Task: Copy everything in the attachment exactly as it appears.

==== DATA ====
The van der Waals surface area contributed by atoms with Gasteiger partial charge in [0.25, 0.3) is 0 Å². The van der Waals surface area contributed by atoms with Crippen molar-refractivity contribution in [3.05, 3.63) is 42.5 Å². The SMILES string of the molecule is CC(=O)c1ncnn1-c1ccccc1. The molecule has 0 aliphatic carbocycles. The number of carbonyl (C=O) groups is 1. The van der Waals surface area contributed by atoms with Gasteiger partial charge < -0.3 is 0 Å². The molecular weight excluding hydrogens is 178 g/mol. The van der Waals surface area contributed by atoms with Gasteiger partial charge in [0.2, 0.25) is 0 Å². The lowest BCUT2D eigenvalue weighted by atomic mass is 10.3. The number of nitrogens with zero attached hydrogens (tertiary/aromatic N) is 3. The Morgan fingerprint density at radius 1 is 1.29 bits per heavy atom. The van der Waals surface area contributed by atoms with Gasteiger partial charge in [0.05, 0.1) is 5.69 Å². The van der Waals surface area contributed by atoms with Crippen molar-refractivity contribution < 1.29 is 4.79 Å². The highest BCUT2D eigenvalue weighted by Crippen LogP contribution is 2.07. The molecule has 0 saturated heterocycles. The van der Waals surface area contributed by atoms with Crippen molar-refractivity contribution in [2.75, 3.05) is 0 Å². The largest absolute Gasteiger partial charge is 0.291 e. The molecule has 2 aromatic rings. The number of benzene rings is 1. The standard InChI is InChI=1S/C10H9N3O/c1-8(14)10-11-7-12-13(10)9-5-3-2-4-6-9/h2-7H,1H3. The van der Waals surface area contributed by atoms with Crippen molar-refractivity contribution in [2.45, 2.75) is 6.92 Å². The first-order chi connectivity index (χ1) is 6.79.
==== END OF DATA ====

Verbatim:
The van der Waals surface area contributed by atoms with Gasteiger partial charge in [0.25, 0.3) is 0 Å². The van der Waals surface area contributed by atoms with Crippen molar-refractivity contribution in [3.05, 3.63) is 42.5 Å². The SMILES string of the molecule is CC(=O)c1ncnn1-c1ccccc1. The molecule has 0 aliphatic carbocycles. The number of carbonyl (C=O) groups is 1. The van der Waals surface area contributed by atoms with Gasteiger partial charge < -0.3 is 0 Å². The molecular weight excluding hydrogens is 178 g/mol. The van der Waals surface area contributed by atoms with Gasteiger partial charge in [0.2, 0.25) is 0 Å². The lowest BCUT2D eigenvalue weighted by atomic mass is 10.3. The number of nitrogens with zero attached hydrogens (tertiary/aromatic N) is 3. The Morgan fingerprint density at radius 1 is 1.29 bits per heavy atom. The van der Waals surface area contributed by atoms with Gasteiger partial charge in [0.05, 0.1) is 5.69 Å². The van der Waals surface area contributed by atoms with Crippen molar-refractivity contribution < 1.29 is 4.79 Å². The highest BCUT2D eigenvalue weighted by Crippen LogP contribution is 2.07. The molecule has 0 saturated heterocycles. The van der Waals surface area contributed by atoms with Crippen molar-refractivity contribution in [2.75, 3.05) is 0 Å². The largest absolute Gasteiger partial charge is 0.291 e. The molecule has 2 aromatic rings. The number of benzene rings is 1. The standard InChI is InChI=1S/C10H9N3O/c1-8(14)10-11-7-12-13(10)9-5-3-2-4-6-9/h2-7H,1H3. The van der Waals surface area contributed by atoms with Crippen molar-refractivity contribution in [2.45, 2.75) is 6.92 Å². The first-order chi connectivity index (χ1) is 6.79.